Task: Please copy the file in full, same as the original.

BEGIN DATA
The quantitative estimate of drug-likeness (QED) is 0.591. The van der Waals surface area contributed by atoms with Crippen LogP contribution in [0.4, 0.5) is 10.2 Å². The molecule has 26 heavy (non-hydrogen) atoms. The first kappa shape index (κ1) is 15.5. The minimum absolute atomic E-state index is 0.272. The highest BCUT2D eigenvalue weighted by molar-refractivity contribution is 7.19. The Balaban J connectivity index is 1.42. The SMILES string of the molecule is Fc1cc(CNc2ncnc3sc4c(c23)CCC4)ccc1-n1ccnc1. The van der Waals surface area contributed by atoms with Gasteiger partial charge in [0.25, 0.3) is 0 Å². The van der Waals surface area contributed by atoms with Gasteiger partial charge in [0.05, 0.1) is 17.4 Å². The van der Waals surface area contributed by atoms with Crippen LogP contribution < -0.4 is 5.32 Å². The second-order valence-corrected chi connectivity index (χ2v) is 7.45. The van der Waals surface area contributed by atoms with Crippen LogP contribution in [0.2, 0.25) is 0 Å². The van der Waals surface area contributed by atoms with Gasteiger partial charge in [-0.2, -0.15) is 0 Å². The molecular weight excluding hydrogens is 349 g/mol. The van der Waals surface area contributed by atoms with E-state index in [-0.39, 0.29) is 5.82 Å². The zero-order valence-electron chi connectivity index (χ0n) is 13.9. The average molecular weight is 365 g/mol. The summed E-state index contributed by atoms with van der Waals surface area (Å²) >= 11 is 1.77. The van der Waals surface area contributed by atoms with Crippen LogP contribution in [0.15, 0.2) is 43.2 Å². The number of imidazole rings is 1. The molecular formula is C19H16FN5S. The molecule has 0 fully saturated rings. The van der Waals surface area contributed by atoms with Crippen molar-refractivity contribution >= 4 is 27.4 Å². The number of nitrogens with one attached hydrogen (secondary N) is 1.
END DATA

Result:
The quantitative estimate of drug-likeness (QED) is 0.591. The van der Waals surface area contributed by atoms with Crippen LogP contribution in [0.4, 0.5) is 10.2 Å². The molecule has 26 heavy (non-hydrogen) atoms. The first kappa shape index (κ1) is 15.5. The minimum absolute atomic E-state index is 0.272. The highest BCUT2D eigenvalue weighted by molar-refractivity contribution is 7.19. The Balaban J connectivity index is 1.42. The SMILES string of the molecule is Fc1cc(CNc2ncnc3sc4c(c23)CCC4)ccc1-n1ccnc1. The van der Waals surface area contributed by atoms with Gasteiger partial charge in [0.25, 0.3) is 0 Å². The van der Waals surface area contributed by atoms with Gasteiger partial charge in [0.05, 0.1) is 17.4 Å². The van der Waals surface area contributed by atoms with Crippen LogP contribution < -0.4 is 5.32 Å². The second-order valence-corrected chi connectivity index (χ2v) is 7.45. The van der Waals surface area contributed by atoms with Crippen LogP contribution in [0.2, 0.25) is 0 Å². The van der Waals surface area contributed by atoms with Gasteiger partial charge in [-0.2, -0.15) is 0 Å². The molecular weight excluding hydrogens is 349 g/mol. The van der Waals surface area contributed by atoms with E-state index in [-0.39, 0.29) is 5.82 Å². The zero-order valence-electron chi connectivity index (χ0n) is 13.9. The average molecular weight is 365 g/mol. The summed E-state index contributed by atoms with van der Waals surface area (Å²) >= 11 is 1.77. The van der Waals surface area contributed by atoms with Crippen LogP contribution in [0.15, 0.2) is 43.2 Å². The number of imidazole rings is 1. The molecular formula is C19H16FN5S. The molecule has 0 fully saturated rings. The van der Waals surface area contributed by atoms with Crippen molar-refractivity contribution >= 4 is 27.4 Å². The number of nitrogens with one attached hydrogen (secondary N) is 1.